“I love the fact that with FCA, it is an awesome vehicle to share Christ with other people, especially coaches and athletes,” Anderson said. “With my background of being in sports my whole life, I’m very familiar with what goes on in the locker room, and I’m very familiar with what kids and athletes are thinking. The reason I love FCA is because it is one of the best open door opportunities I’ve ever seen for sharing the good news of Jesus Christ.”
He also enjoys watching coaches and athletes take hold of God’s Word and apply it to their lives, eventually leading them to make an impact on each other and on those with whom they come into contact.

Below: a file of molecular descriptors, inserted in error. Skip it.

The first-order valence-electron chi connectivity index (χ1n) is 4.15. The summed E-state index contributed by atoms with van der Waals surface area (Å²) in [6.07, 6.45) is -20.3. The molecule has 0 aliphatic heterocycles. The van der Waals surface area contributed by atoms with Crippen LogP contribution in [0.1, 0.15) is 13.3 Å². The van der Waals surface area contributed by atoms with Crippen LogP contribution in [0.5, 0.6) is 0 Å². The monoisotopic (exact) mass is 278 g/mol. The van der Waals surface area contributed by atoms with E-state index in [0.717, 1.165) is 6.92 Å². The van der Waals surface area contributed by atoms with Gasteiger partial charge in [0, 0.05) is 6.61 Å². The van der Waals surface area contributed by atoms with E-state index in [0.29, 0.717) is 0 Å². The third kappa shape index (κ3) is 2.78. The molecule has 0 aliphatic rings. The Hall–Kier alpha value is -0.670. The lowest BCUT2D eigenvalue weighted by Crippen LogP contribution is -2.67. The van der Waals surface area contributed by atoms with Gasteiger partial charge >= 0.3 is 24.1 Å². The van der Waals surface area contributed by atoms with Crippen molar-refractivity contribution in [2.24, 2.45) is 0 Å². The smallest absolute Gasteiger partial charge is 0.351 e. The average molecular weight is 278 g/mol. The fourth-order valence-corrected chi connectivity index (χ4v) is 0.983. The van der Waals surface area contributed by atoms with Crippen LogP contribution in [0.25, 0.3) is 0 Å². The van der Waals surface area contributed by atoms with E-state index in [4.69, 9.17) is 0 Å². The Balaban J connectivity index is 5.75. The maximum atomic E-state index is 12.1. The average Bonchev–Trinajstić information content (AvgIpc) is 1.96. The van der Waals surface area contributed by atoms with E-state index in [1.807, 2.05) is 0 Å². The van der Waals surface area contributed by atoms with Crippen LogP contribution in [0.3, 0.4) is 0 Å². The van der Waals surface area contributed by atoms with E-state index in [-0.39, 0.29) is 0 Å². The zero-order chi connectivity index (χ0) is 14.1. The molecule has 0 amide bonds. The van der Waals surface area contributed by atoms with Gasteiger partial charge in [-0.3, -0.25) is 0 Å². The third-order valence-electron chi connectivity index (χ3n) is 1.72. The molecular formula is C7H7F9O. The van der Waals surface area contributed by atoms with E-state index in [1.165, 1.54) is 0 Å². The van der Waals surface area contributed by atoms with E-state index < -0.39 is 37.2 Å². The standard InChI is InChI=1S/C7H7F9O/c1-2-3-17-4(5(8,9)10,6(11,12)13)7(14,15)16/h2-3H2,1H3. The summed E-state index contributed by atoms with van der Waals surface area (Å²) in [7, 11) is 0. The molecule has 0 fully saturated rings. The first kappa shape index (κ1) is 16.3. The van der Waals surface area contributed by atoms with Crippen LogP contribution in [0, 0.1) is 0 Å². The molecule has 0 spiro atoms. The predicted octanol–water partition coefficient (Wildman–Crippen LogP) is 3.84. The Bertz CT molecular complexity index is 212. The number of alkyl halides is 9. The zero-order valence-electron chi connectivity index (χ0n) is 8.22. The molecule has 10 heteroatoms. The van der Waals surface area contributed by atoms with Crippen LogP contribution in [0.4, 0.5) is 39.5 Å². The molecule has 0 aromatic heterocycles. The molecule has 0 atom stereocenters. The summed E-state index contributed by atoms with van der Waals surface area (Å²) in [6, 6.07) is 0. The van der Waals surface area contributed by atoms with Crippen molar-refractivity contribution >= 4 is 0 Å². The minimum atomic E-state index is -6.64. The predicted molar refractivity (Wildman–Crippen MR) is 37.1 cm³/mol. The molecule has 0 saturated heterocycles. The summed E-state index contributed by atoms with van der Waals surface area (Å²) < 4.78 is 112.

“Kids listen to coaches,” Anderson said. “They are around them for hours every day. Coaches often don’t realize it, but they have a tremendous amount of influence. They have an awesome opportunity to be a witness and to share the love of Christ with their players. I love to see coaches doing that because it brings a breath of fresh air.
“I think being an athlete, especially on the professional level but on any level, gives you a tremendous mission field,” Anderson said. “A lot of the world is intertwined with sports. You have an opportunity to really show people Christ. Not just tell people about Him, but to show Christ.
“In sports, so many things can happen. You deal with success, you deal with failures, you deal with ups and downs during the season, you deal with injuries and so many other things, and you have a tremendous opportunity through those events to deal with Christ. How are you going to deal with those good times? How are you going to deal with bad times? How are you going to deal with injuries? How are you going to deal with setbacks?